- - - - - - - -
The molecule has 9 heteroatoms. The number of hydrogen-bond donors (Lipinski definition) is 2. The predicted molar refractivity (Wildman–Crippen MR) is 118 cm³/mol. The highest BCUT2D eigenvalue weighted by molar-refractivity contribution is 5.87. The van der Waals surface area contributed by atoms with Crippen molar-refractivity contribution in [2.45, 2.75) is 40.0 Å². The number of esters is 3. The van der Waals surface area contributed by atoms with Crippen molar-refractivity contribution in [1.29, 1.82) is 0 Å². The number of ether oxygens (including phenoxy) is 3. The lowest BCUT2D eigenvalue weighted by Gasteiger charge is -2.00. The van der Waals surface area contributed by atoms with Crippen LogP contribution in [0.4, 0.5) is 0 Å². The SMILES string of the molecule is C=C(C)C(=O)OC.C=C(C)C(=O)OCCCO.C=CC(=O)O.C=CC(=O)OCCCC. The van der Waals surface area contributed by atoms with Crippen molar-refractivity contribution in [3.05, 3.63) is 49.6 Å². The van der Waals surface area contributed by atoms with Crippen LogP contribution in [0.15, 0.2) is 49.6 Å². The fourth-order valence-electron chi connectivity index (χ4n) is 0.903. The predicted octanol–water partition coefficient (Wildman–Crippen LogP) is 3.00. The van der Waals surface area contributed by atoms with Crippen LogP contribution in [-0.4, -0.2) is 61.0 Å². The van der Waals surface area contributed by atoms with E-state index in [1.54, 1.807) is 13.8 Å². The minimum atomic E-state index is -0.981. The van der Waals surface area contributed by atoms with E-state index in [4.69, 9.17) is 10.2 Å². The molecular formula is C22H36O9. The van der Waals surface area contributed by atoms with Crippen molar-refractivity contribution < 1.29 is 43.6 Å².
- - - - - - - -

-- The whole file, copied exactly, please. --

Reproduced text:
The molecule has 9 heteroatoms. The number of hydrogen-bond donors (Lipinski definition) is 2. The predicted molar refractivity (Wildman–Crippen MR) is 118 cm³/mol. The highest BCUT2D eigenvalue weighted by molar-refractivity contribution is 5.87. The van der Waals surface area contributed by atoms with Crippen molar-refractivity contribution in [2.45, 2.75) is 40.0 Å². The number of esters is 3. The van der Waals surface area contributed by atoms with Crippen molar-refractivity contribution in [1.29, 1.82) is 0 Å². The number of ether oxygens (including phenoxy) is 3. The lowest BCUT2D eigenvalue weighted by Gasteiger charge is -2.00. The van der Waals surface area contributed by atoms with Crippen LogP contribution in [0.4, 0.5) is 0 Å². The SMILES string of the molecule is C=C(C)C(=O)OC.C=C(C)C(=O)OCCCO.C=CC(=O)O.C=CC(=O)OCCCC. The van der Waals surface area contributed by atoms with Crippen molar-refractivity contribution in [3.05, 3.63) is 49.6 Å². The van der Waals surface area contributed by atoms with Crippen LogP contribution in [0.15, 0.2) is 49.6 Å². The fourth-order valence-electron chi connectivity index (χ4n) is 0.903. The predicted octanol–water partition coefficient (Wildman–Crippen LogP) is 3.00. The van der Waals surface area contributed by atoms with Crippen LogP contribution in [-0.4, -0.2) is 61.0 Å². The van der Waals surface area contributed by atoms with E-state index in [1.54, 1.807) is 13.8 Å². The minimum atomic E-state index is -0.981. The van der Waals surface area contributed by atoms with E-state index in [4.69, 9.17) is 10.2 Å². The molecular formula is C22H36O9. The van der Waals surface area contributed by atoms with Crippen molar-refractivity contribution < 1.29 is 43.6 Å².